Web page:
“Is there a radio or something in here?”
My friend’s question sounded more like a plea. It was understandable. The last time I had seen her, I was the maid of honor at her wedding. Now we needed something to break the silence of our impending task on this Saturday afternoon in November. We stood there, surveying my father’s dusty New York City apartment, the home he had not entered for two months and to which he would not return. And we felt the enormity before us: moving him out. Shutting down his apartment. For good.
I had anticipated this day for about five years, witnessing my father’s twenty-year deterioration to multiple sclerosis. Independent, even stubborn, he had insisted upon living on his own. He did not want to become a ‘burden’ to me, as he called it. And he didn’t want to leave the city. But he had fallen again… and this time he was hurt and hospitalized. Finally, the moment had come when Dad was forced to face his difficult future – and mine – realistically.
In his prime, my father stood lean and tall at 6’ 3.” His wore a suit size 42 Long, and had an air about him similar to Dick Van Dyke when he played Robert Petrie. I think a good father always wishes to remain the Daddy – the strong one, the one we lean on, the one with the large hands ready to lift us up onto broad shoulders. Now it would begin -- the turning, the changing of roles... the letting go of us, as we knew us.
After two months in the hospital, it was time to consider the doctor’s recommendation: to enter what they called a ‘health care residence.’ A nursing home. My father responded to the suggestion with taut lips, elusive eyes and fidgeting. Then he acquiesced with grace and courage. He was only 68.
Now it was the Saturday of Thanksgiving weekend. My friend and I stood looking at the remainder of my Dad’s belongings, the bits and pieces of his life, many of which were witnesses to my youth. We were prepared to box things, bag things, give things, and save things. Mercifully, I came across a radio and turned it on. The atmosphere lightened immediately, as the music connected us to the outside world. I opened the blinds and let in the bright autumn sun.
Although he had only entered a… health care residence... there was a part of my Dad that really did pass away in those days, a very real part of his identity that changed with only a few events over a short period of time.
No longer was there a need for his dishes, or his television, or his many cans of soup. These things would now be provided for him. And just as suddenly, I had become next of kin, with power of attorney, acting as healthcare proxy and sole representative.
I thought I would dread having to sort through Dad’s home, shuffling through his personal papers and deciding the fate of so many belongings. But after an hour or two, I found myself glad for the opportunity—because among the drawers and shelves that held remembrances of my family’s troubled history, among the envelopes guarding the events and accomplishments of my father’s life, I found, unexpectedly… myself.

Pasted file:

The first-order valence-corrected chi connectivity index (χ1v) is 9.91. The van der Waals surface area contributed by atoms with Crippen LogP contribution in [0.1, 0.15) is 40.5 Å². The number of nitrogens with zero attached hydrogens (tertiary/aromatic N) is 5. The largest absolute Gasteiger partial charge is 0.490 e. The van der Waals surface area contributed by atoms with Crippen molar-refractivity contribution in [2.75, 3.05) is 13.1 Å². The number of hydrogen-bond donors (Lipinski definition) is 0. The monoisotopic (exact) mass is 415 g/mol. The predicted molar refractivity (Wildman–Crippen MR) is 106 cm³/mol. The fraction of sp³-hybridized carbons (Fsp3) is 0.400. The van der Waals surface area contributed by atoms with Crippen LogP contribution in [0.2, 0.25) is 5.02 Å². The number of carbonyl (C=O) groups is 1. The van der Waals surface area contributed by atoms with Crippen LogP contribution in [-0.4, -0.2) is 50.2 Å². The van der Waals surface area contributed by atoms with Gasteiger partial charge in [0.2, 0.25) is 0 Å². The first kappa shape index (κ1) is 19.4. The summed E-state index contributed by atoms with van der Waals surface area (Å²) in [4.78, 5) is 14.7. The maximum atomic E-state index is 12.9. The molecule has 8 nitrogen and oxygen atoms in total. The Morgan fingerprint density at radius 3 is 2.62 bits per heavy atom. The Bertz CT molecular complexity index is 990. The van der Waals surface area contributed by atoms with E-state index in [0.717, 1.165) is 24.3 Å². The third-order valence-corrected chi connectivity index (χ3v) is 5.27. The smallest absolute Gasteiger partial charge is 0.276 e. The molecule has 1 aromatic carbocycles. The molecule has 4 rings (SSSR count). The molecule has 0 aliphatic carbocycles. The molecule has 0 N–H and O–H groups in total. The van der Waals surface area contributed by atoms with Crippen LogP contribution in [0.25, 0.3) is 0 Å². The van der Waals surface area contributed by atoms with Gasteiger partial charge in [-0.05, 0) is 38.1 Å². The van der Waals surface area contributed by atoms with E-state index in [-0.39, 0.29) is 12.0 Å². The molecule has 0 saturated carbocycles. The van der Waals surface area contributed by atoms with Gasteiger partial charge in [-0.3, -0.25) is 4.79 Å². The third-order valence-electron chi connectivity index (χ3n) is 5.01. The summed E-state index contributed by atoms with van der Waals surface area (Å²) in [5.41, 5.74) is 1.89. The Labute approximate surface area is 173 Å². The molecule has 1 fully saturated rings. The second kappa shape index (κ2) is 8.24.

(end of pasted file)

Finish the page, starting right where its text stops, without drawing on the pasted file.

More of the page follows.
Tucked and hidden in almost every corner of the apartment were photos of my family, photos taken what seemed like a lifetime ago. The images were wonderful, almost fictional, after all this time. My father was still healthy, my parents still married. My brothers were skinny young teenagers in crisp cotton shirts. I was nine years old, with blond hair, down to my waist. The following summer would bring my first kiss, stolen from Peter, my next door neighbor, in the womb-like glow of a red pup tent.
As a child, I listened to my brothers’ Simon & Garfunkel album Bookends on a record player that sat on the floor -- an enormous two-tone thing with a penny taped to its arm above the stylus to help prevent skipping. On that vinyl LP was the song “Old Friends,” a song about growing old in the city. That song made me cry as a child; it created the plaintive image of old men sitting on a park bench, newspapers blowing over their feet... "How terribly strange to be seventy…"
The introduction of the song was the voice recording of an old man, reminiscing, agitated, upset by a beloved object he had lost over the years. He shouted, “I’d pay $100 for that photograph!”
And here I was.
It was more than nostalgic to unearth family photos which I thought had long disappeared. Somehow it was comforting to look at those images of… well, normalcy. There were the pictures of my father barbecuing at Jones Beach in the early 1970’s, joking around and wearing my little beach hat. There I was, grinning, my eyebrows glowing white through my sunburn.
Yes, those times did happen.
A utility closet held my father’s diplomas, along with mine, as well as a small watercolor painting I made for him half my life ago. In this same closet I came across my father’s 1944 discharge papers from the Army. It was fascinating to read of his military experience and training. I never knew he had been decorated with three medals. He never told me. I found table linens from our former house, and silverware, and flatware that he never unpacked when he moved into this apartment after the separation.